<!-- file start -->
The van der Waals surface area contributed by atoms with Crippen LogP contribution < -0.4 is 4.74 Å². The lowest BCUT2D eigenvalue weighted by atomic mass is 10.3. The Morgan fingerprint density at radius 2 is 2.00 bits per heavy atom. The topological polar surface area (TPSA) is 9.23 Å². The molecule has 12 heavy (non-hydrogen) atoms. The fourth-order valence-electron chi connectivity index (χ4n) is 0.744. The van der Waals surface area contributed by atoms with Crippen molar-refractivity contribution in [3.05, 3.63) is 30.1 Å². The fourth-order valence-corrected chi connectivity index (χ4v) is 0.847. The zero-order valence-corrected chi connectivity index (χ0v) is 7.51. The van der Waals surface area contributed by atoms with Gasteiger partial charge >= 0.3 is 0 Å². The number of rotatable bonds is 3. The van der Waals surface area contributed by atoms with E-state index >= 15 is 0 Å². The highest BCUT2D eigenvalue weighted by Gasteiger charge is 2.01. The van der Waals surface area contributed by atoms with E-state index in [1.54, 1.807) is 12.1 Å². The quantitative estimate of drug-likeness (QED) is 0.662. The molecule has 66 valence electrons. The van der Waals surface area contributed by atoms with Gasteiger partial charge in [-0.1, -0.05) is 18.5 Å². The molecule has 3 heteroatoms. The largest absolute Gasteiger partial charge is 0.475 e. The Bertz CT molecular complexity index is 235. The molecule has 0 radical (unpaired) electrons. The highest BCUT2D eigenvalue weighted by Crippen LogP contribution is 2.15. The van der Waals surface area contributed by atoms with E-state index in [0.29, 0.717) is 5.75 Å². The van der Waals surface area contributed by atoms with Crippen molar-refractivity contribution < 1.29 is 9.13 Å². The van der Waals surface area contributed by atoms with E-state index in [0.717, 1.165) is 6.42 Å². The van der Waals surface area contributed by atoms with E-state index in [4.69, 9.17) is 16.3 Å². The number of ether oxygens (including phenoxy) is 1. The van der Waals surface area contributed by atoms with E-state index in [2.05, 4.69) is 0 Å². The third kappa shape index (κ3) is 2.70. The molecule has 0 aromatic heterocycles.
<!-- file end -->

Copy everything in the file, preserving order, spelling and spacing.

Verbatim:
The van der Waals surface area contributed by atoms with Crippen LogP contribution < -0.4 is 4.74 Å². The lowest BCUT2D eigenvalue weighted by atomic mass is 10.3. The Morgan fingerprint density at radius 2 is 2.00 bits per heavy atom. The topological polar surface area (TPSA) is 9.23 Å². The molecule has 12 heavy (non-hydrogen) atoms. The fourth-order valence-electron chi connectivity index (χ4n) is 0.744. The van der Waals surface area contributed by atoms with Crippen molar-refractivity contribution in [3.05, 3.63) is 30.1 Å². The fourth-order valence-corrected chi connectivity index (χ4v) is 0.847. The zero-order valence-corrected chi connectivity index (χ0v) is 7.51. The van der Waals surface area contributed by atoms with Gasteiger partial charge >= 0.3 is 0 Å². The number of rotatable bonds is 3. The van der Waals surface area contributed by atoms with E-state index >= 15 is 0 Å². The highest BCUT2D eigenvalue weighted by Gasteiger charge is 2.01. The van der Waals surface area contributed by atoms with E-state index in [1.54, 1.807) is 12.1 Å². The quantitative estimate of drug-likeness (QED) is 0.662. The molecule has 66 valence electrons. The van der Waals surface area contributed by atoms with Gasteiger partial charge in [-0.1, -0.05) is 18.5 Å². The molecule has 3 heteroatoms. The largest absolute Gasteiger partial charge is 0.475 e. The Bertz CT molecular complexity index is 235. The molecule has 0 radical (unpaired) electrons. The highest BCUT2D eigenvalue weighted by Crippen LogP contribution is 2.15. The van der Waals surface area contributed by atoms with E-state index in [0.29, 0.717) is 5.75 Å². The van der Waals surface area contributed by atoms with Crippen molar-refractivity contribution < 1.29 is 9.13 Å². The van der Waals surface area contributed by atoms with E-state index in [0.717, 1.165) is 6.42 Å². The van der Waals surface area contributed by atoms with E-state index in [4.69, 9.17) is 16.3 Å². The number of ether oxygens (including phenoxy) is 1. The van der Waals surface area contributed by atoms with E-state index in [2.05, 4.69) is 0 Å². The third kappa shape index (κ3) is 2.70. The molecule has 0 aromatic heterocycles.